From the Latin preposition cis (“on this side of”). The earliest known sexuality-related use of the prefix in any language was in a 1914 German-language book on sexology. According to the Oxford English Dictionary, the earliest use of the prefix in the context of gender in English dates from 1994.
- (geography) On this side of.
- (chemistry) Forming names of chemical compounds in which two atoms or groups are situated on the same side of some plane of symmetry passing through the compound.
- (gender) Being, or pertaining to being, cis (cisgender or cissexual).
Usage notes Edit
- In the first sense, “on this side of”, this prefix is usually attached directly to the word it modifies, or sometimes separated from it by a hyphen: cisrhenane, cis-Neptunian.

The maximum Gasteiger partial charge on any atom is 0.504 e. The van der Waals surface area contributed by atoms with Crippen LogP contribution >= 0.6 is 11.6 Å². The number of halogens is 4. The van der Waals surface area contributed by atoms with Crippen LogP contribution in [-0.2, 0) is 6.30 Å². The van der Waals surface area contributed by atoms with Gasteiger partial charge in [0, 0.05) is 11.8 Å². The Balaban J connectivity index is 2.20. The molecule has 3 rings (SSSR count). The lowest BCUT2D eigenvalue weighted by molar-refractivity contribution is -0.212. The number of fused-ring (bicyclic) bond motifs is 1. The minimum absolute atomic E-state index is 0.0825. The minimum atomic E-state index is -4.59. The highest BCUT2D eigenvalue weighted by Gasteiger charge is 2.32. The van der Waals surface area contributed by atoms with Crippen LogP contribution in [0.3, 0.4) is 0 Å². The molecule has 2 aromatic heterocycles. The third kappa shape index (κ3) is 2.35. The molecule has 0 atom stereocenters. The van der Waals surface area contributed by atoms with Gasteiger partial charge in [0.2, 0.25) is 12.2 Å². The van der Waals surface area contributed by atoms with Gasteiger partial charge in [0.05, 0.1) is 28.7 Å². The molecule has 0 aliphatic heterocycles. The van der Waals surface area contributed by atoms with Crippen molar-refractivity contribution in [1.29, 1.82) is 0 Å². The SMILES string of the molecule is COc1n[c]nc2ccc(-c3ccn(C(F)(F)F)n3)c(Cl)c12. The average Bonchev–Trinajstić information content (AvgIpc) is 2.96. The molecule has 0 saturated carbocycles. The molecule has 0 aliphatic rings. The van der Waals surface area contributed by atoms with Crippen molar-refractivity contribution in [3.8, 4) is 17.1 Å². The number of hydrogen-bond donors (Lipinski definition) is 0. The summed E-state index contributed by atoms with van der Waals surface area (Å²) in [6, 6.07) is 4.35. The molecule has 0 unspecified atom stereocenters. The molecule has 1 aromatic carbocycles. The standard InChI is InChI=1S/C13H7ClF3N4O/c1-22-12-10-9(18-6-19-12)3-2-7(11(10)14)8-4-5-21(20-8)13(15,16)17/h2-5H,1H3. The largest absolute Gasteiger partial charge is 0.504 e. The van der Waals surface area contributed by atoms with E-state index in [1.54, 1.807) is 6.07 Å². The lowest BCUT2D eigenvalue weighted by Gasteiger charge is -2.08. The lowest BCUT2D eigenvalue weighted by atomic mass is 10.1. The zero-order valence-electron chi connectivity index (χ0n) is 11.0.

- In the gender-related sense, this prefix is attached directly to certain words, most notably cisgender and cissexual (which are almost always spelled thus, not as e.g. *cis sexual). In other cases, the related standalone adjective cis is used: hence one speaks of a cis perspective (not *cisperspective), etc. Compare trans- and trans.
Derived terms Edit
- (cisgender, cissexual): cisman, ciswoman, cismale, cisfemale (more commonly spaced as cis man, etc.)
See also Edit
- ^ Ernst Burchard (1914) Lexikon des gesamten Sexuallebens (in German)1914, Ernst Burchard, Lexikon Des Gesamten Sexuallebens, Berlin, BV047570799, page 32:
- Cisvestitismus, die Neigung, die Kleidung einer anderen Altersstufe, Volks- oder Berufsklasse des gleichen Geschlechts zum Zwecke sexueller Entspannung anzulegen, dem Transvestitismus verwandt (s. Verkleidungstrieb).
- Cisvestism, the tendency to don the clothes of a different age group, ethnic group, or profession of the same sex for the purpose of sexual relaxation, related to transvestism (see disguise instinct).
- ^ “New words notes December 2015 – Oxford English Dictionary”, in (please provide the title of the work), accessed 7 November 2017, archived from the original on 2017-11-29
Further reading Edit
- cis- (all senses)